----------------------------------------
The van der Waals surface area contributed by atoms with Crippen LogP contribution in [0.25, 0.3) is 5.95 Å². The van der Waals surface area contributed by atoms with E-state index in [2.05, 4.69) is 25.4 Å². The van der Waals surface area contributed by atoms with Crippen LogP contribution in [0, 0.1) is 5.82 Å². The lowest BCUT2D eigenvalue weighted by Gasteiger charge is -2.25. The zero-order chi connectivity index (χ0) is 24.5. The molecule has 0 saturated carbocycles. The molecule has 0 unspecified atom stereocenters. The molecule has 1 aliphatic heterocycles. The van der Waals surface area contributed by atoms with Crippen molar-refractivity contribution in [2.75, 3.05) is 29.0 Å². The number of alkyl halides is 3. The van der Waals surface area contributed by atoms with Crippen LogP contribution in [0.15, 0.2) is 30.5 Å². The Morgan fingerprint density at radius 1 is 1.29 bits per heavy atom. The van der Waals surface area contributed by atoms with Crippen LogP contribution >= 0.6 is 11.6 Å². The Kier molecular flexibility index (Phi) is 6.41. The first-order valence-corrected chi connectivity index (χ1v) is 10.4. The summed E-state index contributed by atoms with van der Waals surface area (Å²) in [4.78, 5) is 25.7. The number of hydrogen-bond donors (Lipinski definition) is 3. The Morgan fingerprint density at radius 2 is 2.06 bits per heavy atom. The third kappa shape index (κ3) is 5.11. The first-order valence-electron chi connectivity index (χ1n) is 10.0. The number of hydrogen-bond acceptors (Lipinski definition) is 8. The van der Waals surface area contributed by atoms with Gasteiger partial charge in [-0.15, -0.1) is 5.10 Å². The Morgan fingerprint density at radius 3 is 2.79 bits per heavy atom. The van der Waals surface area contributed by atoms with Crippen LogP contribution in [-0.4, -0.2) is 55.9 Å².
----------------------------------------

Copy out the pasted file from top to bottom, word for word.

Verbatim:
The van der Waals surface area contributed by atoms with Crippen LogP contribution in [0.25, 0.3) is 5.95 Å². The van der Waals surface area contributed by atoms with E-state index in [2.05, 4.69) is 25.4 Å². The van der Waals surface area contributed by atoms with Crippen LogP contribution in [0, 0.1) is 5.82 Å². The lowest BCUT2D eigenvalue weighted by Gasteiger charge is -2.25. The zero-order chi connectivity index (χ0) is 24.5. The molecule has 0 saturated carbocycles. The molecule has 0 unspecified atom stereocenters. The molecule has 1 aliphatic heterocycles. The van der Waals surface area contributed by atoms with Crippen molar-refractivity contribution in [2.75, 3.05) is 29.0 Å². The number of alkyl halides is 3. The van der Waals surface area contributed by atoms with Crippen LogP contribution in [0.15, 0.2) is 30.5 Å². The Morgan fingerprint density at radius 1 is 1.29 bits per heavy atom. The van der Waals surface area contributed by atoms with Crippen LogP contribution >= 0.6 is 11.6 Å². The Kier molecular flexibility index (Phi) is 6.41. The first-order valence-corrected chi connectivity index (χ1v) is 10.4. The summed E-state index contributed by atoms with van der Waals surface area (Å²) in [4.78, 5) is 25.7. The number of hydrogen-bond donors (Lipinski definition) is 3. The Morgan fingerprint density at radius 2 is 2.06 bits per heavy atom. The third kappa shape index (κ3) is 5.11. The first-order valence-electron chi connectivity index (χ1n) is 10.0. The number of hydrogen-bond acceptors (Lipinski definition) is 8. The van der Waals surface area contributed by atoms with Gasteiger partial charge in [-0.15, -0.1) is 5.10 Å². The Morgan fingerprint density at radius 3 is 2.79 bits per heavy atom. The van der Waals surface area contributed by atoms with Crippen LogP contribution in [-0.4, -0.2) is 55.9 Å².